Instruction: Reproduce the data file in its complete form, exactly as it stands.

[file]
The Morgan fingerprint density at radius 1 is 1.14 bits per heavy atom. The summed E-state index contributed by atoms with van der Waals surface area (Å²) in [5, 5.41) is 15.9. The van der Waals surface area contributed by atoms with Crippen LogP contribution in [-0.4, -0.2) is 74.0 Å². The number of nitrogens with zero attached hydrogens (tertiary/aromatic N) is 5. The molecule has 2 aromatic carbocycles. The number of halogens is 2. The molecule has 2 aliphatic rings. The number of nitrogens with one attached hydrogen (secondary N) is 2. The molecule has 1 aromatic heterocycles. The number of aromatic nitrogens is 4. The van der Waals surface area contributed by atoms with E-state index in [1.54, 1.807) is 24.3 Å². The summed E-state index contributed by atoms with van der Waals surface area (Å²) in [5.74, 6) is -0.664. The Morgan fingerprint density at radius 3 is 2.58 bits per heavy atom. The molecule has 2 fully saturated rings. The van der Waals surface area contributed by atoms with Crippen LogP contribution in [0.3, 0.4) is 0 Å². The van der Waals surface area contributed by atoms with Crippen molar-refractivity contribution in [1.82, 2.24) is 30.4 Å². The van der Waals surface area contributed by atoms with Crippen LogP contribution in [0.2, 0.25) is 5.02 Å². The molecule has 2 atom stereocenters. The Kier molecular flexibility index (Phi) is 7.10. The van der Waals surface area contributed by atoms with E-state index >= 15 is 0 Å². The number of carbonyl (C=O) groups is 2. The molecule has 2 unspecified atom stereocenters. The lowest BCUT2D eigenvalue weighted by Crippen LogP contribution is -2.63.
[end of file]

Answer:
The Morgan fingerprint density at radius 1 is 1.14 bits per heavy atom. The summed E-state index contributed by atoms with van der Waals surface area (Å²) in [5, 5.41) is 15.9. The van der Waals surface area contributed by atoms with Crippen LogP contribution in [-0.4, -0.2) is 74.0 Å². The number of nitrogens with zero attached hydrogens (tertiary/aromatic N) is 5. The molecule has 2 aromatic carbocycles. The number of halogens is 2. The molecule has 2 aliphatic rings. The number of nitrogens with one attached hydrogen (secondary N) is 2. The molecule has 1 aromatic heterocycles. The number of aromatic nitrogens is 4. The van der Waals surface area contributed by atoms with E-state index in [1.54, 1.807) is 24.3 Å². The summed E-state index contributed by atoms with van der Waals surface area (Å²) in [5.74, 6) is -0.664. The Morgan fingerprint density at radius 3 is 2.58 bits per heavy atom. The molecule has 2 fully saturated rings. The van der Waals surface area contributed by atoms with Crippen LogP contribution in [0.3, 0.4) is 0 Å². The van der Waals surface area contributed by atoms with Crippen molar-refractivity contribution in [1.82, 2.24) is 30.4 Å². The van der Waals surface area contributed by atoms with Crippen LogP contribution in [0.2, 0.25) is 5.02 Å². The molecule has 2 atom stereocenters. The Kier molecular flexibility index (Phi) is 7.10. The van der Waals surface area contributed by atoms with E-state index >= 15 is 0 Å². The number of carbonyl (C=O) groups is 2. The molecule has 2 unspecified atom stereocenters. The lowest BCUT2D eigenvalue weighted by Crippen LogP contribution is -2.63.